Former OKC City Councilman Ed Shadid filed an initiative petition effort today aimed at funding Oklahoma City’s parks department operations and maintenance expenses.
The campaign needs 6,500 signatures to end up on a future ballot, Shadid said. That ballot could come in December at the same time the fate of MAPS 4 is expected to be decided.
If it makes a ballot and is approved by voters, Shadid’s proposal would create a new 1/8 cent sales tax to fund park services, including improved infrastructure, maintenance and programming. Shadid plans to file a separate initiative petition that would provide another 1/8 cent of sales tax for improved transit services.
Shadid said he expects to be able to gather enough signatures for both petitions. He said several organization meetings have yielded about 50 volunteers. The signatures must be collected within 90 days.
“I’m extremely confident because we have polling that shows a super majority supports it,” Shadid said.
Projects need operational funding
Shadid compared the initiative petition to the Better Streets Safer City 1/4 cent tax approved by voters in July 2018. That provided funding to hire more than 100 additional police officers.
Holt ‘excited’ about upcoming MAPS 4 planning meetings by Matt Patterson
Shadid has long been a critic of capital projects that don’t include funding for operational and maintenance expenses. He cites Scissortail Park as one example. He said when the 70-acre facility opens it will stretch the Parks and Recreation Department’s resources.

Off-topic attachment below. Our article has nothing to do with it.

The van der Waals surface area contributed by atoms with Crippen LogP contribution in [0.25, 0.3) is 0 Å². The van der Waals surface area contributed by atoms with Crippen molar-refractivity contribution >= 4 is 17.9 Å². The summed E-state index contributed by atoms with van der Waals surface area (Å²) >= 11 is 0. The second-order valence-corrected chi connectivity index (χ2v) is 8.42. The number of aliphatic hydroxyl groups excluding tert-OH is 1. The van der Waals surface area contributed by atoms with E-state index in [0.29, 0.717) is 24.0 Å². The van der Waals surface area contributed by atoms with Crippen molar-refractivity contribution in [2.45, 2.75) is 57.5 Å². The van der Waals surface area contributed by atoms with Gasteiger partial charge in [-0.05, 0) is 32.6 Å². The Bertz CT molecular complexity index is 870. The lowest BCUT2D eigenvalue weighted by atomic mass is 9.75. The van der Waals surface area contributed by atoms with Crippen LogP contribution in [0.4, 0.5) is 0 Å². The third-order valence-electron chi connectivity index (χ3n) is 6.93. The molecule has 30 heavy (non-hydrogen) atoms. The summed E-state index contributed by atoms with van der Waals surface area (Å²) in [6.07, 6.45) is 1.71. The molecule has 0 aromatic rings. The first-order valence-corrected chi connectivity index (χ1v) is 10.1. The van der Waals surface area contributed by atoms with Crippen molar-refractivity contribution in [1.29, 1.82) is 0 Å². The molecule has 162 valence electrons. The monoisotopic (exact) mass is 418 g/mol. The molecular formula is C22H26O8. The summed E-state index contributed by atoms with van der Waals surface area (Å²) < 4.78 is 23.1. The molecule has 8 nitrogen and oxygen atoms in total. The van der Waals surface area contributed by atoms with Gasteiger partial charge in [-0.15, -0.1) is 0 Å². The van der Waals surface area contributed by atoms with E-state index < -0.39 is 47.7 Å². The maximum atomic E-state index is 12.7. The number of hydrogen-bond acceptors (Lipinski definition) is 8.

“We’re being asked to give up basic services that are standard in other major metro areas,” Shadid said. “We’ve continued to bring hundreds of millions in MAPS projects online with no plan whatsoever to pay for operations and maintenance expenses.”
The lack of restrooms at many city parks also irks Shadid.
“Only one percent of our parks have restroom facilities,” he said. “It’s ridiculous that when your child or grandchild is at a park and needs to use the restroom you have to leave. Study after study shows that widespread utilization of parks requires basic amenities like bathrooms.”
MAPS 4 could share ballot
Oklahoma City Mayor David Holt said having a 1/8 sales tax for parks and transit proposed on the same ballot as MAPS 4 might be confusing for voters. Holt proposed endowments to cover added operating expenses resulting from MAPS projects.
“A permanent tax for transit and a permanent tax for parks isn’t MAPS,” Holt said. “Those are entirely reasonable conversations to have, but we’re focused on MAPS. It can quickly become confusing for people who only follow it in passing that somehow this is a MAPS substitute or altering MAPS. But it’s really just a different conversation in my mind.”
Holt said if Shadid’s proposals meet signature requirements, they could end up on a 2020 ballot for multiple reasons. He said the council ultimately designates items to specific ballots, and statutory notification deadlines are closing the December ballot timeline anyway.
Still, Shadid hopes the parks and transit taxes end up on the same ballot as MAPS 4.
“Absolutely because they’re complimentary and it makes sense,” he said. “It’s just like the Better Streets Safer City extension we did.”
(Update: This story was updated at 4:15 p.m. Thursday, June 20, 2019, to include more detail about election timelines.)